The Dumbest Generation by Mark Bauerlein

March 26, 2010
By Kailey BRONZE, Missoula, Montana
Kailey BRONZE, Missoula, Montana
1 article 0 photos 0 comments

The Dumbest Generation Response

Suppose a teacher told her students to pull out their laptops students and told them to that they will be chatting on Facebook in class. She decided you have no homework for the 20th day this month. She also decided to include details about the previous night’s party. Clearly a teacher would never talk to her students in this manner. Therefore the idea that teachers compromise their knowledge for how the kids want to learn is absurd. Parents feel that teachers do their job, students realize that they are learning something and when a teacher uses technology to teach, it isn’t for personal purposes. Bauerlein states that our generation is the least intelligent of all so far. A general definition of compromise is one giving up their initial drive for something or someone and doesn’t result in meeting in the middle. This information leads one to believe that this generation knows as much, if not, more information then the last generation. If this qualifies as compromise, that’s pathetic.
“Teachers must become comfortable letting students move into domains of knowledge where they themselves lack expertise.” Gilbert Valdez, author of The Critical Issue. Schools don’t have the ability to gain access to computers because they don’t have the funding to buy computers. Lab set ups are more common than classrooms filled with more than one computer. Most classrooms in the U.S. only have one computer because of the funding issue. The one computer in the classroom is used for the purposes of the teacher and for class notes, demonstrations, lessons etc. This gives students the opportunity to learn with a source other than the book and it also gives kids a more fun way to learn so they are more apt to pay attention.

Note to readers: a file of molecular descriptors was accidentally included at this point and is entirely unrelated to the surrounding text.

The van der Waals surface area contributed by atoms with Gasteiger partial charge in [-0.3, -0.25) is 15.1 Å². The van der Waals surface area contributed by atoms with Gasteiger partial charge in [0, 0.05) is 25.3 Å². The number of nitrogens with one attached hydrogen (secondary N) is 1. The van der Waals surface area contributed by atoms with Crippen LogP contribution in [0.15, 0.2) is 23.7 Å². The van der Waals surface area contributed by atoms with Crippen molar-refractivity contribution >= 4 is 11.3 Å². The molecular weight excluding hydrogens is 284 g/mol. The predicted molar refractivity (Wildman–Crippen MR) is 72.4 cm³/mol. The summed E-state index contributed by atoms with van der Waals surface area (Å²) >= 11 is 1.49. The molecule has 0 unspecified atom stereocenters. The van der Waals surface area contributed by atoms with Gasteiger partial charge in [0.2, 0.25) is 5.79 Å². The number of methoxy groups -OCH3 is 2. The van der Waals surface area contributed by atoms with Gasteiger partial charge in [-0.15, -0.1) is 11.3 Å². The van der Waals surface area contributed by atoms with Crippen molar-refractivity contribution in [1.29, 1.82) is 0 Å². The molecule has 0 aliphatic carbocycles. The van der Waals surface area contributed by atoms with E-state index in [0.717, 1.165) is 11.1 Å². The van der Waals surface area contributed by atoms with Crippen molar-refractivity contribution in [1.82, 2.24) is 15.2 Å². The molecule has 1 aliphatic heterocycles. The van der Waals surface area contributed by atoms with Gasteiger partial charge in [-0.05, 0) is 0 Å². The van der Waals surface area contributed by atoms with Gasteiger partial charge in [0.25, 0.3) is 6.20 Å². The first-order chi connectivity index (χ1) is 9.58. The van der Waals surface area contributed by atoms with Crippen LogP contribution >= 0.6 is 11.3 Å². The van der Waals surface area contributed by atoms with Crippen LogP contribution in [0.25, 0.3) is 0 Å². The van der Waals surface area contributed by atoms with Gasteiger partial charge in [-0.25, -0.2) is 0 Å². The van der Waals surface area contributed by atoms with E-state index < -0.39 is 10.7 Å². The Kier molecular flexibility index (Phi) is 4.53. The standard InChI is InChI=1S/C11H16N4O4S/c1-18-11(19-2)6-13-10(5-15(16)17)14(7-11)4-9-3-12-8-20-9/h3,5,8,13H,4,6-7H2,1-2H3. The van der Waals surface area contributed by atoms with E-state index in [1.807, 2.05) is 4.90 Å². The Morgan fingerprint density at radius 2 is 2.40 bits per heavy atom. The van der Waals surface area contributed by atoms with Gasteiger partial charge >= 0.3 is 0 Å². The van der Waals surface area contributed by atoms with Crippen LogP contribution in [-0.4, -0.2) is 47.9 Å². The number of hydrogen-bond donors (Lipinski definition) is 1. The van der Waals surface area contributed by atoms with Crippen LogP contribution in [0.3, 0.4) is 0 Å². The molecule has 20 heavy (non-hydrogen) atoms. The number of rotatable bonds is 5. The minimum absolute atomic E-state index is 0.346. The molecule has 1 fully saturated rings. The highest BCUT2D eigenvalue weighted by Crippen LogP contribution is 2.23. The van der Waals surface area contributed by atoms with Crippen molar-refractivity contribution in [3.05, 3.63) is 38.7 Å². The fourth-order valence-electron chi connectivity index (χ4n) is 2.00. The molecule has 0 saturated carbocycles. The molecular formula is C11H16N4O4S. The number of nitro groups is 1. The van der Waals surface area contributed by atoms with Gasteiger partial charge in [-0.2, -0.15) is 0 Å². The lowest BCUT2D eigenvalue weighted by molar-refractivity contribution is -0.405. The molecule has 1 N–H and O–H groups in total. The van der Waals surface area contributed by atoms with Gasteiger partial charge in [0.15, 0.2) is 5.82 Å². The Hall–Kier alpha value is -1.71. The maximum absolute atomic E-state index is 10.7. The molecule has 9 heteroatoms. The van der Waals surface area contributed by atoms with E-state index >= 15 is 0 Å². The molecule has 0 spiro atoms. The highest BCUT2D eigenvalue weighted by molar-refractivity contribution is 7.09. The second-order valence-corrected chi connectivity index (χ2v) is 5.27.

“Overall teachers do their job teaching my children. They seem to come home with new things they have learned most every day. They have learned a lot because they teach my a few things. My kids are able to demonstrate the skills they have acquired.” (Kelley Gaustad, dedicated parent to a high school student and a middle school student.) This is only one parent’s opinion on schooling and how teachers are able to teach our children in their own ways like previous generations did. Parents know when their children learn and when they literally know nothing. Kids have to learn or they wouldn’t have school and they wouldn’t pass state wide exams that a generated specifically for knowledge about student learning.
When asked the question “Do you feel like teachers help you learn? And if so why?”, Kylyn, age 15 replied “Yes, most teachers do teach students in the right way. They know how to relate to the students but be hard and push them to do better. They try to make the kids better.” Students are clearly learning in school. Students would not be able to type on the computer or write or speak or even read without the help of teachers. Teachers push students to do their best in a teaching style that varies by teacher but is still equally helpful to the student.
Students have all the resources to learn and teachers make sure that they use the technology for the right uses. Parents know that their children come home smarter then they started out that morning. Students use their information to improve themselves in life and the teachers are the basis of everything and the very start to this knowledge. Teachers will not and cannot compromise what they teach. They never will.

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